Blaming the Victims: Quebec Students
Last month, I bloggedÂ about a major new report on the living conditions of Quebec undergraduate students.Â Â The report’s findings include the fact thatÂ 50% of full-time undergraduate students in Quebec report living on less $12,200 per year.
On the heels of that report’s release comes the news that the Conference of Rectors and Principals of Quebec Universities (CREPUQ), which lobbies on behalf of senior university administrators,Â is calling for a 70% increase in tuition fees in Quebec, to take place over the next three years.
CREPUQ’s stated rationale is twofold: 1) Quebec’s universities are underfunded; and 2) tuition in Quebec (for Quebec residents)Â isÂ considerably lower than in the rest of Canada.
(God helps us if Quebec’s crime rate everÂ falls considerably below the Canadian average.Â Using the logic of senior university administrators, the provincial governmentÂ would be encouraged to fund more street gangs in Montreal.)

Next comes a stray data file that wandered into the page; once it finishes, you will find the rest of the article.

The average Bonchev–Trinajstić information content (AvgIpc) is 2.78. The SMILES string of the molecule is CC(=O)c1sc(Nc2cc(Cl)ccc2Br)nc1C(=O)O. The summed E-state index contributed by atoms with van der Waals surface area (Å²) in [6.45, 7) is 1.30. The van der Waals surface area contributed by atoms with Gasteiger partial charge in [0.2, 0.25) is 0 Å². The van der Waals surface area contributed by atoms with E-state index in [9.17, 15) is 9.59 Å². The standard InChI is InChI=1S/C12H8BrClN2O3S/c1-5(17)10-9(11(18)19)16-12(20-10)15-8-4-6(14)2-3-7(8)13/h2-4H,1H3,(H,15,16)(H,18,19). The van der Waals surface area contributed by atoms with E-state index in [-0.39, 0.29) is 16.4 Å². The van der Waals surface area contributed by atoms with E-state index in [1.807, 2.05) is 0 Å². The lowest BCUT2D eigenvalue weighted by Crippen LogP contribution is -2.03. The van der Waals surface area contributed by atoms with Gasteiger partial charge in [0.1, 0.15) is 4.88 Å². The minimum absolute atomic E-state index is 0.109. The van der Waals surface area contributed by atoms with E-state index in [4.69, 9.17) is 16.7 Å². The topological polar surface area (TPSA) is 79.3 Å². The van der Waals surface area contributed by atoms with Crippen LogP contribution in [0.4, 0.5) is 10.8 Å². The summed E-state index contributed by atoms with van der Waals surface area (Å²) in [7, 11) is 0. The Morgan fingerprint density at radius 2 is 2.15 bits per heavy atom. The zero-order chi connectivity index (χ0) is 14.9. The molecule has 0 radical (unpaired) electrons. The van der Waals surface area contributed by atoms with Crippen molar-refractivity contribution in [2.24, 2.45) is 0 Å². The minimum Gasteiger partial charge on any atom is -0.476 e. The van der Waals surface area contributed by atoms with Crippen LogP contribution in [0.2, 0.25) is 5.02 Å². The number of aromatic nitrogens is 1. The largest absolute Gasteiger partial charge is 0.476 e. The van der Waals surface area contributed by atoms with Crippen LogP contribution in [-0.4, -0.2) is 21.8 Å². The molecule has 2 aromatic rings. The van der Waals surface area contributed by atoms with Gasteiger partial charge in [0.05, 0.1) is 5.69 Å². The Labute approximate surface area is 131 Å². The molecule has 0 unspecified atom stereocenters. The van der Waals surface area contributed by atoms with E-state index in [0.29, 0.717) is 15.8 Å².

I find it regretful that, in light of theÂ lowÂ living standards for Quebec students, CREPUQ would advocate in favour of higher user fees forÂ students.
Nick Falvo is a Calgary-based research consultant with a PhD in Public Policy. He has academic affiliation at both Carleton University and Case Western Reserve University, and is Section Editor of the Canadian Review of Social Policy/Revue canadienne de politique sociale. You can check out his website here: https://nickfalvo.ca/.